Another example would be entry doors that separate a house from an attached garage. Modern codes for new work dictate that the door leading from the house to the garage must be a fire-rated door (usually metal) with a metal jamb. Also, a self-closing hinge is required for the door. This would prevent the door from being left open. The purpose of this code is to help prevent a fire from easily spreading from the garage to the interior of the house. If an existing house built in the 1940s has an attached garage, and the door leading to the garage is not a fire-rated door the homeowner is not be required to replace the door.  However, if they chose to replace the door, their obligation would be to utilize a door that conforms to current codes.

A third example would be that of automatic garage door openers. For a number of years new automatic garage door openers have been required to have redundant safety reverse features. This means that the door will reverse if it meets an obstruction or hits an object during the downward motion. Also, new openers must have an electronic eye safety reverse. This makes the door reverse if the electric eye (or safety beam) is crossed when the door is in the downward motion. Of course, there are many old openers still in use that would not conform to these standards. There is not a requirement that these openers be replaced.  The requirement would apply to openers that are currently manufactured and installed.

Homeowners should also understand that overzealous contractors will tend to overstate the necessity for proposed repairs or modifications based on code requirements. Once again, homeowners should understand that in many cases work does not need to be performed strictly because an existing component does not conform to modern codes. However, it is also important to understand that codes have mostly been established in the interest of safety. As a result, homeowners should consider modifications as an improvement and for the benefit of increased safety in their home and to the occupants.

On a related topic we have also seen an increased concern for finished basement space. Fire and safety codes that have been in place for decades dictate that basement space cannot be considered living space without a second means of egress. Since the mid 1980’s, finished rooms in a basement are only permitted if there are two exit points. The stairs leading into the basement would be one exit point. The second egress is usually an appropriately sized window or a door. There are also definite requirements that dictate whether a window would be an acceptable means of emergency egress. The window must be a certain minimum size (width, depth and square footage of opening), and the bottom of the window cannot be more than 44 inches from the basement floor.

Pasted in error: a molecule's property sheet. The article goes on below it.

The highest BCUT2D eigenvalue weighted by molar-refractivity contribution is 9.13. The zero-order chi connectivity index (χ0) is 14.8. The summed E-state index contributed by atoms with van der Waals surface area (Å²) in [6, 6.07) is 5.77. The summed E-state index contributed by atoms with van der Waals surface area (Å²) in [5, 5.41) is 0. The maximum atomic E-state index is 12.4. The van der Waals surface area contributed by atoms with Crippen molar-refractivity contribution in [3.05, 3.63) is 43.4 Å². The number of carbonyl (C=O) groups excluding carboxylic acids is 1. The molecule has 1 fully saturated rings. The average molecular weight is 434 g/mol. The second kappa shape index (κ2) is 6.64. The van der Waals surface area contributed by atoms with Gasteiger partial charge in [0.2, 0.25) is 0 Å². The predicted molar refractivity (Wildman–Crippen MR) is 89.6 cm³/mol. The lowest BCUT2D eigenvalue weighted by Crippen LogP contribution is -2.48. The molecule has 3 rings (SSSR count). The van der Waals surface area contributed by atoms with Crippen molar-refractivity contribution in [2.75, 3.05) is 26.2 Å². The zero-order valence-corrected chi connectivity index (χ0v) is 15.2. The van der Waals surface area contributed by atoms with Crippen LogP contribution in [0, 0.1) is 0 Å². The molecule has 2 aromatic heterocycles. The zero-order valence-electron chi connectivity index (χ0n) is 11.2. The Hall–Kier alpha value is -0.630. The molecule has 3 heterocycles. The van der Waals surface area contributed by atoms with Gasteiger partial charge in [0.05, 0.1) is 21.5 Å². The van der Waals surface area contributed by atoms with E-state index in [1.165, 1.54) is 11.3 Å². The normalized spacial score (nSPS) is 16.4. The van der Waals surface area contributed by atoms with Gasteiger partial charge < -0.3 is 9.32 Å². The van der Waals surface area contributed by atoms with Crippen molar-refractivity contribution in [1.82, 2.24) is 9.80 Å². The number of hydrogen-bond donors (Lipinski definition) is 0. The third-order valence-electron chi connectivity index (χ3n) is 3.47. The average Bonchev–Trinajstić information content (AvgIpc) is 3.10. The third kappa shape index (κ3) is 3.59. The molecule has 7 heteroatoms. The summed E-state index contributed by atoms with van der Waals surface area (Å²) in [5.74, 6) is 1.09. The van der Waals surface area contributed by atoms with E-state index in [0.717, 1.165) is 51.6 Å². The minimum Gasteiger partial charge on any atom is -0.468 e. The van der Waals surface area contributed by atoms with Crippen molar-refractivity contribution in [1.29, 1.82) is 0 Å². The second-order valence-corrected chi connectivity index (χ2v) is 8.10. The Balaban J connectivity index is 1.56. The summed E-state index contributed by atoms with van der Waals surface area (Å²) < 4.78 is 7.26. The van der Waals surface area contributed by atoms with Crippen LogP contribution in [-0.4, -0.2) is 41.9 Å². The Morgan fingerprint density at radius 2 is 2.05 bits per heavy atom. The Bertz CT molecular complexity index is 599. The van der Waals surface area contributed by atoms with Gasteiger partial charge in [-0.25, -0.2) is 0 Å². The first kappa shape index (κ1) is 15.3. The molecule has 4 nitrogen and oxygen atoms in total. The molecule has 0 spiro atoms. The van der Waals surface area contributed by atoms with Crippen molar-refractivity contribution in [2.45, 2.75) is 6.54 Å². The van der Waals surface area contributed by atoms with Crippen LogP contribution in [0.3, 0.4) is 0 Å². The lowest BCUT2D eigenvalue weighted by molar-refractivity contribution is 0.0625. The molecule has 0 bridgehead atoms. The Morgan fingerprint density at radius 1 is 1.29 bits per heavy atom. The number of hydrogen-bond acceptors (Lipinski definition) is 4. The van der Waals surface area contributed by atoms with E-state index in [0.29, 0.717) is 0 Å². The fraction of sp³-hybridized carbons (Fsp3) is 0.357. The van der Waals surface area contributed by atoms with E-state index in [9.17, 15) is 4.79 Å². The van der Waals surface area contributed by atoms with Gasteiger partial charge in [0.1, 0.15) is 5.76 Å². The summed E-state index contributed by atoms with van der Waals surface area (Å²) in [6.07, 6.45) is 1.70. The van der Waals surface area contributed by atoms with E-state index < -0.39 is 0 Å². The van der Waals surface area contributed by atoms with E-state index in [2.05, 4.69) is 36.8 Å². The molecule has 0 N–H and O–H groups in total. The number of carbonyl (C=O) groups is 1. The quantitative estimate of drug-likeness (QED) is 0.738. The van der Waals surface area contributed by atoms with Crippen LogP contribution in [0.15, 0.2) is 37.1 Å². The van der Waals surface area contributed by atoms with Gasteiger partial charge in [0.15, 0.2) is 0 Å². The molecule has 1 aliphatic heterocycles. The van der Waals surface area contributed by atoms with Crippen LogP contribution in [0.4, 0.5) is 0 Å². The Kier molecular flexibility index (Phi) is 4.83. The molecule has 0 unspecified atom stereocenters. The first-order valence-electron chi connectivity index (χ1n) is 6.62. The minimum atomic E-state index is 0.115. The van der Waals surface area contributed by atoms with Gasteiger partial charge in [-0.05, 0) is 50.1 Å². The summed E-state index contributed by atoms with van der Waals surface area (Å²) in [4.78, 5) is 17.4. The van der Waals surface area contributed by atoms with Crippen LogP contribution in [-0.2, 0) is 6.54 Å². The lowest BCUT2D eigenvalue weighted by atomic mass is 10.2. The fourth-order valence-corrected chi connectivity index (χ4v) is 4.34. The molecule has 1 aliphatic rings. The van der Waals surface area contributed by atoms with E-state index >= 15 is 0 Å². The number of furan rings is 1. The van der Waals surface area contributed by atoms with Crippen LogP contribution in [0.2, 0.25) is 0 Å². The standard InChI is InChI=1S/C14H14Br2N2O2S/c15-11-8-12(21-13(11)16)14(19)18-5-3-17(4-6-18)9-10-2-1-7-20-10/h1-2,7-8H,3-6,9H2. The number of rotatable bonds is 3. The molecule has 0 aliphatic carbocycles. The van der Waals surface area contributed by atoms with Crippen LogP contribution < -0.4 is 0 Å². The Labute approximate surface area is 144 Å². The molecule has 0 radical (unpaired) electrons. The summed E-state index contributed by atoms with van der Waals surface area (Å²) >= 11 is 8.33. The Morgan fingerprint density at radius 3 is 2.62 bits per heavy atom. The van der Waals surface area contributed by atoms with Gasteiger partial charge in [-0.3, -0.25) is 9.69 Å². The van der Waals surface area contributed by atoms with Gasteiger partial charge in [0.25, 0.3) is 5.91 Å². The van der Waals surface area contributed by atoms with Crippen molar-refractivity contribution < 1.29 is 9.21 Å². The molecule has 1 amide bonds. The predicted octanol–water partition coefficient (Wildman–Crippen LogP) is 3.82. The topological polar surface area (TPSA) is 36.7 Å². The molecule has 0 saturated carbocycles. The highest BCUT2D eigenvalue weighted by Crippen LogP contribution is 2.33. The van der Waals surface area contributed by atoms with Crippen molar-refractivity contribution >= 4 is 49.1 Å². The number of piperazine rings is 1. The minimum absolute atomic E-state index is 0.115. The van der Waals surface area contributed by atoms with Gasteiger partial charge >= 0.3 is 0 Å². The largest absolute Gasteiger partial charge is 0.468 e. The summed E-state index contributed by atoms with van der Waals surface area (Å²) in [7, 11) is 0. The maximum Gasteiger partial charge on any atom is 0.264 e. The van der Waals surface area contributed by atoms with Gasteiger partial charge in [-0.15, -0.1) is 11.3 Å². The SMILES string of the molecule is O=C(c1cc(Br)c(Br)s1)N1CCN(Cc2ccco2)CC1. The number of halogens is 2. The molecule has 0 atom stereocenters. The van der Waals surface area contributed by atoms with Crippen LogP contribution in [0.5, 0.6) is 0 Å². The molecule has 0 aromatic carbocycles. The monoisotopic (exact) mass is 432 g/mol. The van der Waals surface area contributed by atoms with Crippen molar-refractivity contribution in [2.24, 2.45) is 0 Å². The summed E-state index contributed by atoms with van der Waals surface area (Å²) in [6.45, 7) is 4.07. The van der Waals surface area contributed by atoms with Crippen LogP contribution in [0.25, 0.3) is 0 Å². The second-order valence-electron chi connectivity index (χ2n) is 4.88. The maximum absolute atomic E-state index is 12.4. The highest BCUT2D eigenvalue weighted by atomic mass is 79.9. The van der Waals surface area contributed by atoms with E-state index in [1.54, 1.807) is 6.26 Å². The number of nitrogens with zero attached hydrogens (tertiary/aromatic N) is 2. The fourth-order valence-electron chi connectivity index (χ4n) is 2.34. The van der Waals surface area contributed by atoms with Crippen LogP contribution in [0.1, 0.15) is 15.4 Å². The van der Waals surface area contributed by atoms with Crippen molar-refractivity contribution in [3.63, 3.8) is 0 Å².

A basement level bedroom must be equipped with its own means of egress. In other words, if a house has a finished basement that includes two bedrooms there must be an egress window or door from each of the bedrooms.

We hope that this brief explanation provides some clarity to the questions surrounding code issues and finished basement spaces.  Please do not hesitate to contact our office or any of our engineers if you have any questions in this regard.

Back Up Sump Pumps

Wednesday, March 14th, 2012

By Thomas Wurzer, P.E.

Backup Sump Pumps
Many areas of the country have basements with sump pumps. Most basements that are not built near a deeply buried storm sewer will have a sump pump. With the somewhat porous masonry block basements that are commonplace in our region, along with the floating slab floor drainage systems, a reliable means of pumping water out of the sump is important to protect the basement and all of the items and equipment contained therein.
A basement beginning to flood
Every few years, our region will be the unlucky recipient of an ice storm. When this occurs, the power can be interrupted to thousands of homes throughout the area. These interruptions can last anywhere from a few minutes to a few weeks. Couple this with other “normal” interruptions of electrical power and there is a significant potential for your primary electric sump pump to be out of commission.
There are several means of providing a backup sump pump, or at least a backup means of pumping water out of the basement in the event of a power failure. Battery backup pumps, water-powered pumps, portable emergency generator connections and whole-house gas fired generators are all potential solutions. These methods provide varying degrees of reliability, endurance, and additional benefits.
Battery Backup Pumps.
Perhaps the most economical method of providing a backup sump pump is a battery backup sump pump. There are many of these available and they vary in size and capacity. Costs vary, but are typically in the range of $200 to $400 for the pump and accessories, plus $75 to $300 for the battery. If installing this on your own, the cost would be $300 to $700. If hiring a handyman or plumber, you might spend $600 to $1,000.
Basically, these backup pumps consist of a second, individual pump that sits in the sump alongside of the primary electric pump. The float or actuator for the pump will typically be set several inches above the main pump. That way, if the water level rises above the level that the main pump can typically maintain, the backup pump will automatically turn on.
Sump with a battery backup pump installed